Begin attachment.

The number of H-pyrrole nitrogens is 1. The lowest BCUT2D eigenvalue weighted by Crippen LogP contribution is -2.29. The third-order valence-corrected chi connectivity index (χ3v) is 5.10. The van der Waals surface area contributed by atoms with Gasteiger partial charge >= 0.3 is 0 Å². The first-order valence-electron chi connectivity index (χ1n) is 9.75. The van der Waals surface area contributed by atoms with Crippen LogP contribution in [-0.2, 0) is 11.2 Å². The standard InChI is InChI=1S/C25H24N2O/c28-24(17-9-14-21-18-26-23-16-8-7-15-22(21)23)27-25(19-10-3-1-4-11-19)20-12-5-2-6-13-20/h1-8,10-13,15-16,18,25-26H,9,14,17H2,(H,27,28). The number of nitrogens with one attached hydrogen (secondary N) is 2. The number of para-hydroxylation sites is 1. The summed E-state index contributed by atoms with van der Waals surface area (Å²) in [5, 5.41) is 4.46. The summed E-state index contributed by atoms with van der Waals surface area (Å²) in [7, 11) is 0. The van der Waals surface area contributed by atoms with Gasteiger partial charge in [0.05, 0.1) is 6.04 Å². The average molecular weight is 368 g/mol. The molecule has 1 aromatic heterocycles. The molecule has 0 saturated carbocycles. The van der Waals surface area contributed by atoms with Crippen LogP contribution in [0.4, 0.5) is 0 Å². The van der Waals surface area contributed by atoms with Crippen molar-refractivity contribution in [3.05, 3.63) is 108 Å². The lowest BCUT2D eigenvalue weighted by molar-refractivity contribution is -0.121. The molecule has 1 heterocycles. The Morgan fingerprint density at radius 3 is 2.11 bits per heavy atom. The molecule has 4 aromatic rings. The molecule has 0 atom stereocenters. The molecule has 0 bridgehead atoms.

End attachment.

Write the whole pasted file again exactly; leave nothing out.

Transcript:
The number of H-pyrrole nitrogens is 1. The lowest BCUT2D eigenvalue weighted by Crippen LogP contribution is -2.29. The third-order valence-corrected chi connectivity index (χ3v) is 5.10. The van der Waals surface area contributed by atoms with Gasteiger partial charge >= 0.3 is 0 Å². The first-order valence-electron chi connectivity index (χ1n) is 9.75. The van der Waals surface area contributed by atoms with Crippen LogP contribution in [-0.2, 0) is 11.2 Å². The standard InChI is InChI=1S/C25H24N2O/c28-24(17-9-14-21-18-26-23-16-8-7-15-22(21)23)27-25(19-10-3-1-4-11-19)20-12-5-2-6-13-20/h1-8,10-13,15-16,18,25-26H,9,14,17H2,(H,27,28). The number of nitrogens with one attached hydrogen (secondary N) is 2. The number of para-hydroxylation sites is 1. The summed E-state index contributed by atoms with van der Waals surface area (Å²) in [5, 5.41) is 4.46. The summed E-state index contributed by atoms with van der Waals surface area (Å²) in [7, 11) is 0. The van der Waals surface area contributed by atoms with Gasteiger partial charge in [0.05, 0.1) is 6.04 Å². The average molecular weight is 368 g/mol. The molecule has 1 aromatic heterocycles. The molecule has 0 saturated carbocycles. The van der Waals surface area contributed by atoms with Crippen LogP contribution in [0.4, 0.5) is 0 Å². The van der Waals surface area contributed by atoms with Crippen molar-refractivity contribution in [3.05, 3.63) is 108 Å². The lowest BCUT2D eigenvalue weighted by molar-refractivity contribution is -0.121. The molecule has 1 heterocycles. The Morgan fingerprint density at radius 3 is 2.11 bits per heavy atom. The molecule has 4 aromatic rings. The molecule has 0 atom stereocenters. The molecule has 0 bridgehead atoms.